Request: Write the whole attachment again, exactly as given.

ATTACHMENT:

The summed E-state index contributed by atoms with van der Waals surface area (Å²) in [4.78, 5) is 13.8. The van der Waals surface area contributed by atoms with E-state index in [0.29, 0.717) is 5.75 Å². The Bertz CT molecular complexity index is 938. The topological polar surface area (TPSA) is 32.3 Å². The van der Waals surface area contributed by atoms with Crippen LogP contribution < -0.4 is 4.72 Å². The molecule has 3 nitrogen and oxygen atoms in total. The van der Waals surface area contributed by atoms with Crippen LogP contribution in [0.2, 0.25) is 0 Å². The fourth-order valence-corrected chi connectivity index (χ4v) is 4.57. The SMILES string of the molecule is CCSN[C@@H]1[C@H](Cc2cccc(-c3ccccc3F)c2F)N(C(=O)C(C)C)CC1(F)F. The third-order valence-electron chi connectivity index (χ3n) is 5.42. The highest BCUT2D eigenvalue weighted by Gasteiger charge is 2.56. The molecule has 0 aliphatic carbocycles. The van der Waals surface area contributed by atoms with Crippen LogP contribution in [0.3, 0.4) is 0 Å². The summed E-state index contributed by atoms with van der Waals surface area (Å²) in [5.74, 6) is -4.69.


The summed E-state index contributed by atoms with van der Waals surface area (Å²) in [4.78, 5) is 13.8. The van der Waals surface area contributed by atoms with E-state index in [0.29, 0.717) is 5.75 Å². The Bertz CT molecular complexity index is 938. The topological polar surface area (TPSA) is 32.3 Å². The van der Waals surface area contributed by atoms with Crippen LogP contribution < -0.4 is 4.72 Å². The molecule has 3 nitrogen and oxygen atoms in total. The van der Waals surface area contributed by atoms with Crippen LogP contribution in [0.2, 0.25) is 0 Å². The fourth-order valence-corrected chi connectivity index (χ4v) is 4.57. The SMILES string of the molecule is CCSN[C@@H]1[C@H](Cc2cccc(-c3ccccc3F)c2F)N(C(=O)C(C)C)CC1(F)F. The third-order valence-electron chi connectivity index (χ3n) is 5.42. The highest BCUT2D eigenvalue weighted by Gasteiger charge is 2.56. The molecule has 0 aliphatic carbocycles. The van der Waals surface area contributed by atoms with Crippen LogP contribution in [0.3, 0.4) is 0 Å². The summed E-state index contributed by atoms with van der Waals surface area (Å²) in [5.74, 6) is -4.69.